Two new digesters, a post-thickener and a powerhouse went into operation at Wastewater Treatment Plant Mergelstetten in Heidenheim on 15 July 2021. Together with the City of Herbrechtingen and the municipalities of Gerstetten, Steinheim and Nattheim, the City of Heidenheim has invested six million euros in this project over the past two years. The sewage sludge from the municipalities involved will be treated in the wastewater treatment plant in Mergelstetten. The new technology will enable more digester gas to be extracted from sewage sludge in future, thus increasing the plant's own electricity and heat generation. The methane gas produced from the sludge digestion process is used in the two CHP units to generate thermal and electrical energy. The heat is used to heat the digesters and the operating buildings; the electricity flows into the treatment plant for its own use. The two digesters, each with a volume of 1,400 cubic metres, replace the previous sewage sludge treatment facilities, but can work in independent as well as combined operation. As a partner in a consortium, DAHLEM was commissioned with the planning of the engineering structures (Service Phases 1-4).
New technology for the environmentally friendly wastewater treatment is now to be installed: By the end of 2022, the Eifel-Rur Water Association is investing around 4,00 million Euros in the conversion of four secondary settling tanks at Wastewater Treatment Plant Aachen-Soers in order to effectively relieve the polluted water load. The ozonation plant has already been built and, as the largest in Europe, integrated into the existing wastewater treatment system. The wastewater treatment plant has been treating the wastewater of the city of Aachen since 1913 and is dimensioned for 458,300 population equivalents. By 2022, four secondary settling tanks will be upgraded step by step with new stainless steel central structures and height-adjustable inlet structures. The DN 700 return sludge pipes will be replaced by new stainless steel pipes. The optimization of the secondary clarification system is expected to increase the capacity by approx. 20%. A joint venture with DAHLEM as lead company has been commissioned with the project and specialist planning. The state of NRW is funding both the large-scale technical implementation and the accompanying research on the entire project of the wastewater treatment plant.
IIt is almost completed - the new construction of Mörscher Wald Waterworks, for which the ground-breaking ceremony took place in November 2018. The waterworks will be completely rebuilt according to the latest technical standards and will be put into operation on schedule, in 2021. The new building for the 70-year-old plant is constructed on a directly adjacent plot of land. Once the new plant is commissioned, the existing one will be completely dismantled and the area will be reforested. In the future, the new waterworks will ensure the vital potable water supply for the city of Karlsruhe and the surrounding communities. Investigations of the potable water demand up to 2040 showed that due to climate change and the predicted population growth, a capacity of 60.000 m³/d, respectively 3.000 m³/h, will have to be provided in the future as maximum capacity for raw water pumping and treatment. The architectural design of the building provides for a harmonious integration into the forest environment. As a partner in a joint venture, DAHLEM has been commissioned with the design of the engineering structures, the building interior space and the outdoor facilities. A BIM-oriented 3D model was created for the building design.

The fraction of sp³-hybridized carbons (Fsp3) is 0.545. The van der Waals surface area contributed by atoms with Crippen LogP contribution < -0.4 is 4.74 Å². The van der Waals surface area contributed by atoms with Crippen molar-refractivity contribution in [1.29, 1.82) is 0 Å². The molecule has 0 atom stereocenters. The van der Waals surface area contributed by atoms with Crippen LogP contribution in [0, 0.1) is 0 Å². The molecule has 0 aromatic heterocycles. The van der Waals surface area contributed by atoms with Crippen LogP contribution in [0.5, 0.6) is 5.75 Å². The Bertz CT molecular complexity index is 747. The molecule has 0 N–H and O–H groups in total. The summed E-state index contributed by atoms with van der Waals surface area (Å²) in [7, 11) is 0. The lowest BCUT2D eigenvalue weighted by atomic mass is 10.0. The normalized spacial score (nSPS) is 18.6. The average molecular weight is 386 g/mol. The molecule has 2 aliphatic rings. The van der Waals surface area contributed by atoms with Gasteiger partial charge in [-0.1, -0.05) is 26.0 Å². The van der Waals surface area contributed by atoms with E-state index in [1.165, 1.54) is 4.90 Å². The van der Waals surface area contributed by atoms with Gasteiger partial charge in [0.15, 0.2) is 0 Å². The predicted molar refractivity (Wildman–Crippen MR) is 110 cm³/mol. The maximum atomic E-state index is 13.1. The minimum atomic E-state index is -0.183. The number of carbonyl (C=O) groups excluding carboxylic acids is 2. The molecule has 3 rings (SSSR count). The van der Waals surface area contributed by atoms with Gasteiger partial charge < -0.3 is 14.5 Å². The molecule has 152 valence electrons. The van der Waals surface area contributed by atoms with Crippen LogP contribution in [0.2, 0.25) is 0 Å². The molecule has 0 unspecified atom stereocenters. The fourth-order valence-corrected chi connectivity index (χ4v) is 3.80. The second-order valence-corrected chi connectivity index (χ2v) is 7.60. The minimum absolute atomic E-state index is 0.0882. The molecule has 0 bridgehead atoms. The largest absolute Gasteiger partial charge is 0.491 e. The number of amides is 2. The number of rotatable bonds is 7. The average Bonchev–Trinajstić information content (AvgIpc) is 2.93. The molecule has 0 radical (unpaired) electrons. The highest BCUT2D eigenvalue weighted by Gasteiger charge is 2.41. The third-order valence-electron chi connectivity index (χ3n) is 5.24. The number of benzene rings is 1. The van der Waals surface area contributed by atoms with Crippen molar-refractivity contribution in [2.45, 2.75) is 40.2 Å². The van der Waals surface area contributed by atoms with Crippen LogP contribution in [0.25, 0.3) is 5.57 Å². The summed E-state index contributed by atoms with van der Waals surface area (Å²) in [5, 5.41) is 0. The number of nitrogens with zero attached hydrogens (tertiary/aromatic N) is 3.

It is almost cojmpleted - the reconstruction of Katernberger Bach: On a length of approx. 1,1 kilometers the stream receives new space next to the old waterway. Furthermore, the stream will run openly for 1,2 kilometers. Construction started in 2019. Since the 1960s, it has been flowing through the Katernberg district of Essen mostly with pipes. The opening up of the stream and the separation of clean and polluted water as well as the renaturation of blocked waterways should improve the stream ecologically. The redesign is part of the Century Project for the ecological improvement of the Emscher system between Dortmund and Dinslaken, which started in the 1990s. By means of subsidence, the pure water produced in the upper reaches will be pumped via a new pure water pumping station to the planned disclosure section. In addition to the hydraulic engineering planning, bottom slides, fords and bridges will be constructed and several culverts will be implemented. In addition to the ecological improvement measures, experience stations will be built to make the water accessible and thus integrate it into the life of the district. The Emscher River Association (Emschergenossenschaft) commissioned DAHLEM with the project planning, structural design, technical equipment and site management for the reconstruction of the watercourse.